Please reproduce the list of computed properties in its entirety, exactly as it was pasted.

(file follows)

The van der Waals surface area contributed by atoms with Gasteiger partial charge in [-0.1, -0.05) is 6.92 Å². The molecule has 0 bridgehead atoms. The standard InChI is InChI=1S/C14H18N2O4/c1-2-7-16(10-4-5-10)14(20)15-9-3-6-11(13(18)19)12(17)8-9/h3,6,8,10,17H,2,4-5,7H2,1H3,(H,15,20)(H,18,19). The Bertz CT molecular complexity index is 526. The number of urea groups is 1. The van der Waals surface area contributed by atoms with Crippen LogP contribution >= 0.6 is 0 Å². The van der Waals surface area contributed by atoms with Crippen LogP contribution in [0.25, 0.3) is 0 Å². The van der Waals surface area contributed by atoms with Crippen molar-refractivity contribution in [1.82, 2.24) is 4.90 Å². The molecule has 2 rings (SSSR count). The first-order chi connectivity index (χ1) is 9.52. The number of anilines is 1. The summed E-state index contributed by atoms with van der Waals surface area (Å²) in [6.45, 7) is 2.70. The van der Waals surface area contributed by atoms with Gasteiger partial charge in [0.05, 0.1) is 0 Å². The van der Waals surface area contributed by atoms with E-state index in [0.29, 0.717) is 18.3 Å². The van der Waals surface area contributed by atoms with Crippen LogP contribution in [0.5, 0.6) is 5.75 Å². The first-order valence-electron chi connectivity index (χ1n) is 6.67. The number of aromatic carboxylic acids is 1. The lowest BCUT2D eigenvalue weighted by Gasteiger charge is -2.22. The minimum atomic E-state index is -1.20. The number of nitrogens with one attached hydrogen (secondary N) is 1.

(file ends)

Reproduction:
The van der Waals surface area contributed by atoms with Gasteiger partial charge in [-0.1, -0.05) is 6.92 Å². The molecule has 0 bridgehead atoms. The standard InChI is InChI=1S/C14H18N2O4/c1-2-7-16(10-4-5-10)14(20)15-9-3-6-11(13(18)19)12(17)8-9/h3,6,8,10,17H,2,4-5,7H2,1H3,(H,15,20)(H,18,19). The Bertz CT molecular complexity index is 526. The number of urea groups is 1. The van der Waals surface area contributed by atoms with Crippen LogP contribution >= 0.6 is 0 Å². The van der Waals surface area contributed by atoms with Crippen LogP contribution in [0.25, 0.3) is 0 Å². The van der Waals surface area contributed by atoms with Crippen molar-refractivity contribution in [1.82, 2.24) is 4.90 Å². The molecule has 2 rings (SSSR count). The first-order chi connectivity index (χ1) is 9.52. The number of anilines is 1. The summed E-state index contributed by atoms with van der Waals surface area (Å²) in [6.45, 7) is 2.70. The van der Waals surface area contributed by atoms with Gasteiger partial charge in [0.05, 0.1) is 0 Å². The van der Waals surface area contributed by atoms with E-state index in [0.29, 0.717) is 18.3 Å². The van der Waals surface area contributed by atoms with Crippen LogP contribution in [0.5, 0.6) is 5.75 Å². The first-order valence-electron chi connectivity index (χ1n) is 6.67. The number of aromatic carboxylic acids is 1. The lowest BCUT2D eigenvalue weighted by Gasteiger charge is -2.22. The minimum atomic E-state index is -1.20. The number of nitrogens with one attached hydrogen (secondary N) is 1.